dard errors and incorporate background mortality for the extension to relative survival. In Section 3,we describe a special case of the framework using restricted cubic splines to model the baseline haz-ard and time-dependent effects, and describe how the estimation process can be improved through acombined analytical and numerical approach. In Section 4, we apply the spline-based hazard modelsto datasets in breast and bladder cancer, illustrating the improved estimation routine, the application ofrelative survival, and the use of cluster robust standard errors, respectively. We conclude the paper inSection 5 with a discussion.

2. A general framework for the parametric analysis of survival data

We begin with some notation. For the ith patient, where i = 1, ,N, we define ti to be the observedsurvival time, where ti = min(ti , ci), the minimum of the true survival time, t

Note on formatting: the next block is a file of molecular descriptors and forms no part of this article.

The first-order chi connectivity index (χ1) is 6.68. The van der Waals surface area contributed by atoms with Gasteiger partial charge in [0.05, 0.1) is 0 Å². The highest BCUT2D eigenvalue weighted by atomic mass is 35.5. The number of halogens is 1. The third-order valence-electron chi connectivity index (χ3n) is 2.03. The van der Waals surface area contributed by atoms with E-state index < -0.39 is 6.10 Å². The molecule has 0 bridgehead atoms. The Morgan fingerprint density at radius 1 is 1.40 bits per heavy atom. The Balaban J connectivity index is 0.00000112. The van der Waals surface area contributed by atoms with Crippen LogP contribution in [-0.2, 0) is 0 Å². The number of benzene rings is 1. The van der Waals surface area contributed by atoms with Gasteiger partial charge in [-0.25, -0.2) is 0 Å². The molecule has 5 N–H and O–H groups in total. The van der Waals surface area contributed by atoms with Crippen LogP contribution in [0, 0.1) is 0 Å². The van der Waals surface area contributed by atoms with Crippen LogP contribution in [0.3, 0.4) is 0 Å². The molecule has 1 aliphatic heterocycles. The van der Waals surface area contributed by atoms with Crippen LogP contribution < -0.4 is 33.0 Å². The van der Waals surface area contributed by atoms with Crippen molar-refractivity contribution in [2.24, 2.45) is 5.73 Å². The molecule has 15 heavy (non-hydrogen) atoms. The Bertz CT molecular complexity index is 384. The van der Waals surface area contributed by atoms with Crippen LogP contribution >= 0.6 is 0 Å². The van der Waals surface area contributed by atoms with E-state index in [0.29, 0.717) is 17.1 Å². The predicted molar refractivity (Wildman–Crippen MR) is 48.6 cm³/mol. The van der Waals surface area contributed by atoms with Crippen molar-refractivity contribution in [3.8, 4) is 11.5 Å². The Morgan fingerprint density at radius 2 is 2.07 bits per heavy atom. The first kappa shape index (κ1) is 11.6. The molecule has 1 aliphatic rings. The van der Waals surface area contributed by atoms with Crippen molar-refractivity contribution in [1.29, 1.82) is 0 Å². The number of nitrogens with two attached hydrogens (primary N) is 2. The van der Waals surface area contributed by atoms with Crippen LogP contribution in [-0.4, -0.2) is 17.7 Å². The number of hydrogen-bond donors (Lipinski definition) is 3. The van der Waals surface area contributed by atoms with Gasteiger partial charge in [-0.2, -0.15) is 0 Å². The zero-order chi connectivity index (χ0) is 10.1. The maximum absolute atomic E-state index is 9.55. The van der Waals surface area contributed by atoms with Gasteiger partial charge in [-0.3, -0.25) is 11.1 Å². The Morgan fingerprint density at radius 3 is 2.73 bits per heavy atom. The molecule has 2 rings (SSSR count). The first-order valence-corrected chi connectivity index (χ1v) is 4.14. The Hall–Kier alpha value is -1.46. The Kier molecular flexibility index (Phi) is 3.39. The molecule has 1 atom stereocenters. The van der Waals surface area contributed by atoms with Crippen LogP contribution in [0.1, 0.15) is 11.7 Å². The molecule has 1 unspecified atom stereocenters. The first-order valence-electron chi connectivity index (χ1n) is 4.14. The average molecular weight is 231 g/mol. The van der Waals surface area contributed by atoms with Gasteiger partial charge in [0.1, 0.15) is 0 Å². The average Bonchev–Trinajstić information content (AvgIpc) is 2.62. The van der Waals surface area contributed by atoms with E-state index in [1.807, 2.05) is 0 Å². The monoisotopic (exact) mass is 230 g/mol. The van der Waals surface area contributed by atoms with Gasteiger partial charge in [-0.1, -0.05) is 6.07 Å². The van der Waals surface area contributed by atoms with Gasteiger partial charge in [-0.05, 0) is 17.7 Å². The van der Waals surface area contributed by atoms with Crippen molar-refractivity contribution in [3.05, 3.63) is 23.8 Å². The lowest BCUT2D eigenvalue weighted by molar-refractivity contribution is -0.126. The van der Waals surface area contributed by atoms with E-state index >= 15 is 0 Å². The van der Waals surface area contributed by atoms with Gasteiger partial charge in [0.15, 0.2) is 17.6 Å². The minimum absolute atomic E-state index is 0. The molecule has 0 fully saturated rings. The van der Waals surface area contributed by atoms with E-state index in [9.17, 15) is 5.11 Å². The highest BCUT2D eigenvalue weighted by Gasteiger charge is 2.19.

i , and the censoring time, ci.

We define an event indicator di, which takes the value of 1 if ti ci and 0 otherwise. Finally, we define

t0i to be the entry time for the ith patient, that is, the time at which a patient becomes at risk.

Under a parametric survival model, subject to right censoring and possible delayed entry (lefttruncation), the overall log-likelihood function can be written as follows:

l =Ni=1

logLi (1)

with log-likelihood contribution for the ith patient

logLi = log

{f (ti)di

(S(ti)S(t0i)

)1di}= di log{f (ti)} + (1 di) log{S(ti)} (1 di) log{S(t0i)}

(2)

where f (ti) is the probability density function and S(.) is the survival function. If t0i = 0, the third termof Equation (2) can be dropped. Using the relationship

f (t) = h(t) S(t) (3)

where h(t) is the hazard function at time t, substituting Equation (3) into Equation (2), we can write

logLi = log{h(ti)di

S(ti)S(t0i)

}= di log{h(ti)} + log{S(ti)} log{S(t0i)}

(4)

Now given that

S(t) = exp(

t

0h(u)du

)(5)

Copyright 2014 John Wiley & Sons, Ltd. Statist. Med. 2014